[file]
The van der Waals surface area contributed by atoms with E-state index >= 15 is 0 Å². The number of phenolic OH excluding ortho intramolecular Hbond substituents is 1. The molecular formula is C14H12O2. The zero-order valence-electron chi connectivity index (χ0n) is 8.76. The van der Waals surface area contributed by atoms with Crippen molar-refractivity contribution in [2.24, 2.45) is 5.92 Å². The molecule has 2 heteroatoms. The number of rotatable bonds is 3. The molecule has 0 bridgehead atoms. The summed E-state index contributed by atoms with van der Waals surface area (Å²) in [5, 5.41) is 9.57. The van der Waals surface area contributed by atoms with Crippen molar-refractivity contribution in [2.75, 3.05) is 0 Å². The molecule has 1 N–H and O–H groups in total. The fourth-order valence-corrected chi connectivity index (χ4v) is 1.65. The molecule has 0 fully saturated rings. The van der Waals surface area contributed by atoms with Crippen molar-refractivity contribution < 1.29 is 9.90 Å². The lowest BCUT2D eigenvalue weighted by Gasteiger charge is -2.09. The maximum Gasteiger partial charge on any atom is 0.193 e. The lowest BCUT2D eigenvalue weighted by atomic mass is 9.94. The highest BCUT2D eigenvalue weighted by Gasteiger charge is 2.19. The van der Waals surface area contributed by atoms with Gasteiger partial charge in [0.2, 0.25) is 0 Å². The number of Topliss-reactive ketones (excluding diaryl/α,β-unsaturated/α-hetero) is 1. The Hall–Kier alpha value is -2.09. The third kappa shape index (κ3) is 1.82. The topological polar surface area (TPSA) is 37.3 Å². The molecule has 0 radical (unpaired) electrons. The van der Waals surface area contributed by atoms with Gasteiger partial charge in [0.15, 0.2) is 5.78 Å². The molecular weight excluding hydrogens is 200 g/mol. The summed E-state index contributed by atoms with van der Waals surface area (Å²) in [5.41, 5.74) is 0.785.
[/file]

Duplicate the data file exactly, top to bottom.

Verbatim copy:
The van der Waals surface area contributed by atoms with E-state index >= 15 is 0 Å². The number of phenolic OH excluding ortho intramolecular Hbond substituents is 1. The molecular formula is C14H12O2. The zero-order valence-electron chi connectivity index (χ0n) is 8.76. The van der Waals surface area contributed by atoms with Crippen molar-refractivity contribution in [2.24, 2.45) is 5.92 Å². The molecule has 2 heteroatoms. The number of rotatable bonds is 3. The molecule has 0 bridgehead atoms. The summed E-state index contributed by atoms with van der Waals surface area (Å²) in [5, 5.41) is 9.57. The van der Waals surface area contributed by atoms with Crippen molar-refractivity contribution in [2.75, 3.05) is 0 Å². The molecule has 1 N–H and O–H groups in total. The fourth-order valence-corrected chi connectivity index (χ4v) is 1.65. The molecule has 0 fully saturated rings. The van der Waals surface area contributed by atoms with Crippen molar-refractivity contribution < 1.29 is 9.90 Å². The lowest BCUT2D eigenvalue weighted by Gasteiger charge is -2.09. The maximum Gasteiger partial charge on any atom is 0.193 e. The lowest BCUT2D eigenvalue weighted by atomic mass is 9.94. The highest BCUT2D eigenvalue weighted by Gasteiger charge is 2.19. The van der Waals surface area contributed by atoms with Gasteiger partial charge in [0.2, 0.25) is 0 Å². The number of Topliss-reactive ketones (excluding diaryl/α,β-unsaturated/α-hetero) is 1. The Hall–Kier alpha value is -2.09. The third kappa shape index (κ3) is 1.82. The topological polar surface area (TPSA) is 37.3 Å². The molecule has 0 radical (unpaired) electrons. The van der Waals surface area contributed by atoms with Gasteiger partial charge in [0.15, 0.2) is 5.78 Å². The molecular weight excluding hydrogens is 200 g/mol. The summed E-state index contributed by atoms with van der Waals surface area (Å²) in [5.41, 5.74) is 0.785.